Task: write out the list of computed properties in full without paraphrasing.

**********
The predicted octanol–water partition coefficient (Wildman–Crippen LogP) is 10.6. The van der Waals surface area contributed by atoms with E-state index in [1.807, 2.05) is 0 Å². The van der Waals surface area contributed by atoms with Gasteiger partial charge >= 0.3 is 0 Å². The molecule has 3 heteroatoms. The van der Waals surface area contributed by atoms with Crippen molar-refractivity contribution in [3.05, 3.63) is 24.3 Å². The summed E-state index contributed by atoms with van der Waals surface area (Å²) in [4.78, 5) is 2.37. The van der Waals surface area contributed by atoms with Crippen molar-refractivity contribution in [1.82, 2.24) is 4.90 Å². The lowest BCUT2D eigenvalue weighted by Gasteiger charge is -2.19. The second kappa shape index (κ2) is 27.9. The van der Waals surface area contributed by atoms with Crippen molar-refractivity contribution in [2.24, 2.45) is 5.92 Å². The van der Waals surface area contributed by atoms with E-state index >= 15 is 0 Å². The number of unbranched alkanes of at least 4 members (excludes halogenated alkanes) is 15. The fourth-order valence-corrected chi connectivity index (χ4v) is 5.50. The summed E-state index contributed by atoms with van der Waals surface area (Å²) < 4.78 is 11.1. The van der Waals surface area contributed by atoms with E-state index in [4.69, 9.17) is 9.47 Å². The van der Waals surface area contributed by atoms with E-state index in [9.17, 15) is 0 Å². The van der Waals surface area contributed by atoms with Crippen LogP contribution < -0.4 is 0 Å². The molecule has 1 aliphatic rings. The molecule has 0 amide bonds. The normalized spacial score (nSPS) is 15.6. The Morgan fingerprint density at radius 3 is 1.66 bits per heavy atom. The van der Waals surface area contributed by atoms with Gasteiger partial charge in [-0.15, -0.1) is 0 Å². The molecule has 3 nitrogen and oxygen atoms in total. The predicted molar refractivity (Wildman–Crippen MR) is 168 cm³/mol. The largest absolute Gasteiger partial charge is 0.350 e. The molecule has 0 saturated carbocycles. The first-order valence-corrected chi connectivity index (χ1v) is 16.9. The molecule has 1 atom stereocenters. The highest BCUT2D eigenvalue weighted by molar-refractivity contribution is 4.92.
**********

The predicted octanol–water partition coefficient (Wildman–Crippen LogP) is 10.6. The van der Waals surface area contributed by atoms with E-state index in [1.807, 2.05) is 0 Å². The van der Waals surface area contributed by atoms with Gasteiger partial charge >= 0.3 is 0 Å². The molecule has 3 heteroatoms. The van der Waals surface area contributed by atoms with Crippen molar-refractivity contribution in [3.05, 3.63) is 24.3 Å². The summed E-state index contributed by atoms with van der Waals surface area (Å²) in [4.78, 5) is 2.37. The van der Waals surface area contributed by atoms with Crippen molar-refractivity contribution in [1.82, 2.24) is 4.90 Å². The lowest BCUT2D eigenvalue weighted by Gasteiger charge is -2.19. The second kappa shape index (κ2) is 27.9. The van der Waals surface area contributed by atoms with Crippen molar-refractivity contribution in [2.24, 2.45) is 5.92 Å². The van der Waals surface area contributed by atoms with E-state index >= 15 is 0 Å². The number of unbranched alkanes of at least 4 members (excludes halogenated alkanes) is 15. The fourth-order valence-corrected chi connectivity index (χ4v) is 5.50. The summed E-state index contributed by atoms with van der Waals surface area (Å²) < 4.78 is 11.1. The van der Waals surface area contributed by atoms with E-state index in [4.69, 9.17) is 9.47 Å². The van der Waals surface area contributed by atoms with E-state index in [9.17, 15) is 0 Å². The van der Waals surface area contributed by atoms with Crippen LogP contribution < -0.4 is 0 Å². The molecule has 1 aliphatic rings. The molecule has 0 amide bonds. The normalized spacial score (nSPS) is 15.6. The Morgan fingerprint density at radius 3 is 1.66 bits per heavy atom. The van der Waals surface area contributed by atoms with Gasteiger partial charge in [-0.15, -0.1) is 0 Å². The molecule has 3 nitrogen and oxygen atoms in total. The predicted molar refractivity (Wildman–Crippen MR) is 168 cm³/mol. The largest absolute Gasteiger partial charge is 0.350 e. The molecule has 0 saturated carbocycles. The first-order valence-corrected chi connectivity index (χ1v) is 16.9. The molecule has 1 atom stereocenters. The highest BCUT2D eigenvalue weighted by molar-refractivity contribution is 4.92.